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No decade in American history continues to fascinate us like the Sixties. No decade combines such hopeful idealism with such violence and disillusionment, or witnesses such profound political, cultural, and personal upheavals. And no decade benefits more from being seen through the eyes of those who experienced firsthand the shocks and revelations that still reverberate to No decade in American history continues to fascinate us like the Sixties. No decade combines such hopeful idealism with such violence and disillusionment, or witnesses such profound political, cultural, and personal upheavals. And no decade benefits more from being seen through the eyes of those who experienced firsthand the shocks and revelations that still reverberate today. Newly revised and updated, with an expanded introduction, From Camelot to Kent State tells the story of ten of the most dramatic years in the life of America-and of fifty-nine men and women who lived through those years. In their own words, civil rights activists, soldiers who fought in Vietnam, anti-war protesters, student radicals, feminists, Peace Corps workers, and many others take us inside the major events and movements of the period. Far from a dispassionate history of the Sixties, these stories bristle with the tension and immediacy of lived experience. How did it feel to wake up into step out of a helicopter into a Vietnamese jungle; to ride south on a freedom bus, to march on the Pentagon; to take over a college administration building; to hear Jimi Hendrix play the national anthem at Woodstock; to attend the first consciousness-raising meetings for women at the Bread and Roses caf�? This captivating oral history will let you know. Included are first-hand accounts from both the famous-including Eldridge Cleaver, Abbie Hoffman, Philip Berrigan, and John Lewis-and the ordinary men and women who were swept up in major historical events, From Camelot to Kent State offers a uniquely valuable view of a decade that forever changed the history and consciousness of America.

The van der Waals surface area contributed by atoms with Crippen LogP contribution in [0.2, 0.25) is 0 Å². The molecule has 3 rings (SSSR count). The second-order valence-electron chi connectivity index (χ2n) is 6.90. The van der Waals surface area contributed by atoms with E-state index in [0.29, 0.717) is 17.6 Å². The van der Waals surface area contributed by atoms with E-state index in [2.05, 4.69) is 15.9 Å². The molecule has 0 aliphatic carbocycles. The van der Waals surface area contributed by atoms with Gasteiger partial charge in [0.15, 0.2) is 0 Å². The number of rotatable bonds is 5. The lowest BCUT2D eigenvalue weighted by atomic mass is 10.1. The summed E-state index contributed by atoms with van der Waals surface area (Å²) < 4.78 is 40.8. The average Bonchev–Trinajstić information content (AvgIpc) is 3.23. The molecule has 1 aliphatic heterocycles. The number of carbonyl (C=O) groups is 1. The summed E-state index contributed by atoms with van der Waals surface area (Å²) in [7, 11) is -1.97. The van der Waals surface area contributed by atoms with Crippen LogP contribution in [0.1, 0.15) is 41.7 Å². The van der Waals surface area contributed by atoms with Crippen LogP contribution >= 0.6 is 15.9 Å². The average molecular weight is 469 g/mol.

30 review for From Camelot to Kent State: The Sixties Experience in the Words of Those Who Lived It

  1. 4 out of 5

    Jon